The Langá has had a tough start and with the conditions that they had last week the group in there had their work cut out. The river had reached 34 fish by last Thursday, but on Sunday morning rod arose to find salmon had run right through the river and there have been reports of action in most of the major pools. Our group that arrived on Sunday reports the grilse have arrived, and they had 6 fish in the first session on small hitched flies. It is still cold, but the conditions are improving so we expect to see Langá’s catch statistics pick up dramatically in the coming days.
The Laxá I Asum reports similar conditions as the other west coast rivers; very high water but clear. Terrible weather so the rods fishing it last week did not fish as hard as they might, choosing to take refuge in the incredibly comfortable lodge and enjoy the exquisite food as is their prerogative. The head guide tells me their is plenty of fish in the river though currently with the number increasing on every tide. The two rods have accounted for just over 50 fish in the book so far with two fish of approximately 20 lbs lost, one below Manafoss and the other in the pool above. Despite the high water conditions they have been having plenty of action on tiny hitched flies which the fish are attacking aggressively. We are expecting the catch statistics to reach normal Asum levels withing the next week.
The Midfjardará has been combating the same conditions as the rest of the west coast, but the runs have continued to be strong. The river is high but clear and they have just caught their second fish over 100 cm yesterday from the bridgepool on the Vesturá.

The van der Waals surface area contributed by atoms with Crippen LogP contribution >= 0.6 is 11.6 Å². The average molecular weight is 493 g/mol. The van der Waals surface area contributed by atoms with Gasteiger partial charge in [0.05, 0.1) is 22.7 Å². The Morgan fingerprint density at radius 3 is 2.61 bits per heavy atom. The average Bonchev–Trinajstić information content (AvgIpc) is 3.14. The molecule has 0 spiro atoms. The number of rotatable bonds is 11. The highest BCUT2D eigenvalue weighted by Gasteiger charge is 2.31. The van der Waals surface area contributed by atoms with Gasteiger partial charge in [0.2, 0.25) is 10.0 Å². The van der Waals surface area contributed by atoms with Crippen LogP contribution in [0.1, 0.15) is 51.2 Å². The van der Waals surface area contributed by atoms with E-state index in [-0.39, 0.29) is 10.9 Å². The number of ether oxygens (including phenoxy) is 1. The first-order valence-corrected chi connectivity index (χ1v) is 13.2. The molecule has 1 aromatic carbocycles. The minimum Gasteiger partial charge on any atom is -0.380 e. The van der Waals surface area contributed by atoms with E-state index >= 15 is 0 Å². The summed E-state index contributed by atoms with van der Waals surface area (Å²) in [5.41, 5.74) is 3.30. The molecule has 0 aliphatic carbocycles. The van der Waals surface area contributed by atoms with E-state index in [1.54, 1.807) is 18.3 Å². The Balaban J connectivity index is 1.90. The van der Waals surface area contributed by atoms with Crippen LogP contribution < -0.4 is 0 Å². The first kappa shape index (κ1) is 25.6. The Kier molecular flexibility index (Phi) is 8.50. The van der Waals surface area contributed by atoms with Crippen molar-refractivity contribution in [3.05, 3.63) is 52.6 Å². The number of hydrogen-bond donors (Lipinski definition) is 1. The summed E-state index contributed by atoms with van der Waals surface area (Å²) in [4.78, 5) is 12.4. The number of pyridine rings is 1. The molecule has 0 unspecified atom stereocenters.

The Nes beats on the Laxá I Adaldal in the North have also started very promisingly. As the Laxá I Adaldal is predominantly a large multi sea wintered salmon river they have benefited from the high water conditions which has done nothing but bring the big fish in faster. After a great opening 12 fish were landed with a number of fish over 20 lbs The following few days brought a further 12 fish to three rods and yesterday two rods landed four fish in four hours afternoon and rose twice as many.
There are now over 30 fish in the book, and all over 80 cm, 3 fish over 95 cm and the largest 103 cm. This gives an average weight of 16 – 17 lbs. Air temperatures have risen to 15°C and the water temperature has climbed to 11°C. The most successful flies have been Sunray Shadows and traditional patterns for Nes such as the Night Hawk and the Randy Candy. What is interesting to note is that no coneheads are being used and that most of the fishing are taking flies off the surface.
Svalbardsá had a fantastic opening with nine hefty fish caught with several over 100 cm. The high water has made for some amazing battles from this three rod river and bodes well for the rest of the season. The fish are now up through the canyon and up to the lodge.
All in all things are looking very good across the country despite a slow start which was mostly condition related. We are somewhat relieved that the grilse have started showing up in numbers across the west coast rivers although the fact that they have shown up independently of the multi sea wintered fish may suggest they are going to different feeding grounds.
There are still a few last slots available so if you would be interested in further details or an itinerary then please contact Peter McLeod or Alex Jardine, alternatively call our office on +44(0) 1980 847389.